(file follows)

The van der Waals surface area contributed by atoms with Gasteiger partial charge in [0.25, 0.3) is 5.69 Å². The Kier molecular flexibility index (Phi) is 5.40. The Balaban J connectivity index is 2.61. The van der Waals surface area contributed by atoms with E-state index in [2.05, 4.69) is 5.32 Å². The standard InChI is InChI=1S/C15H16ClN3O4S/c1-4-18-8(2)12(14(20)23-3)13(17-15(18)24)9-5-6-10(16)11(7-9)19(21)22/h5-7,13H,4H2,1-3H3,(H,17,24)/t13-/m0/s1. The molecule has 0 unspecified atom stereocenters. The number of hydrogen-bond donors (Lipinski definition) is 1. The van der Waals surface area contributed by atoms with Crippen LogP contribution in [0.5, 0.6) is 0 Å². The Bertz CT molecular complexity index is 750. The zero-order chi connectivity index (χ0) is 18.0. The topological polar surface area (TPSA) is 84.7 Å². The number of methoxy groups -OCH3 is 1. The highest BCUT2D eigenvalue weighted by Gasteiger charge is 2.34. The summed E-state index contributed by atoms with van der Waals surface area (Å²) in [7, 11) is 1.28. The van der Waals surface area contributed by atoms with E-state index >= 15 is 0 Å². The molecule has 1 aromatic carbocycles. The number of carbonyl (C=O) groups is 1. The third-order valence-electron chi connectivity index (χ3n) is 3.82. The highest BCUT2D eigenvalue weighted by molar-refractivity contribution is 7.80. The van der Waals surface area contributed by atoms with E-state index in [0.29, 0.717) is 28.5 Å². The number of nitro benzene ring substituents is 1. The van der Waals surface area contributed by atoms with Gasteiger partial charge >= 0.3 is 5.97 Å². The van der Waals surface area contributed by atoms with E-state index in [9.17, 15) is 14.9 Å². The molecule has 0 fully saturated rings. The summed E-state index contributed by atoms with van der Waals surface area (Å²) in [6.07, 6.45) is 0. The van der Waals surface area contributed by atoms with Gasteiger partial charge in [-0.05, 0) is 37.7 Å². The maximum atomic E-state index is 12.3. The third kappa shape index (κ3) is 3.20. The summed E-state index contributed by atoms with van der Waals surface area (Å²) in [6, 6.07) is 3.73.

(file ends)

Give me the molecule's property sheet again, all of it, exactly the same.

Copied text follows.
The van der Waals surface area contributed by atoms with Gasteiger partial charge in [0.25, 0.3) is 5.69 Å². The Kier molecular flexibility index (Phi) is 5.40. The Balaban J connectivity index is 2.61. The van der Waals surface area contributed by atoms with E-state index in [2.05, 4.69) is 5.32 Å². The standard InChI is InChI=1S/C15H16ClN3O4S/c1-4-18-8(2)12(14(20)23-3)13(17-15(18)24)9-5-6-10(16)11(7-9)19(21)22/h5-7,13H,4H2,1-3H3,(H,17,24)/t13-/m0/s1. The molecule has 0 unspecified atom stereocenters. The number of hydrogen-bond donors (Lipinski definition) is 1. The van der Waals surface area contributed by atoms with Crippen LogP contribution in [0.5, 0.6) is 0 Å². The Bertz CT molecular complexity index is 750. The zero-order chi connectivity index (χ0) is 18.0. The topological polar surface area (TPSA) is 84.7 Å². The number of methoxy groups -OCH3 is 1. The highest BCUT2D eigenvalue weighted by Gasteiger charge is 2.34. The summed E-state index contributed by atoms with van der Waals surface area (Å²) in [7, 11) is 1.28. The van der Waals surface area contributed by atoms with E-state index >= 15 is 0 Å². The molecule has 1 aromatic carbocycles. The number of carbonyl (C=O) groups is 1. The third-order valence-electron chi connectivity index (χ3n) is 3.82. The highest BCUT2D eigenvalue weighted by molar-refractivity contribution is 7.80. The van der Waals surface area contributed by atoms with E-state index in [0.29, 0.717) is 28.5 Å². The number of nitro benzene ring substituents is 1. The van der Waals surface area contributed by atoms with Gasteiger partial charge >= 0.3 is 5.97 Å². The van der Waals surface area contributed by atoms with E-state index in [9.17, 15) is 14.9 Å². The molecule has 0 fully saturated rings. The summed E-state index contributed by atoms with van der Waals surface area (Å²) in [6.07, 6.45) is 0. The van der Waals surface area contributed by atoms with Gasteiger partial charge in [-0.05, 0) is 37.7 Å². The maximum atomic E-state index is 12.3. The third kappa shape index (κ3) is 3.20. The summed E-state index contributed by atoms with van der Waals surface area (Å²) in [6, 6.07) is 3.73.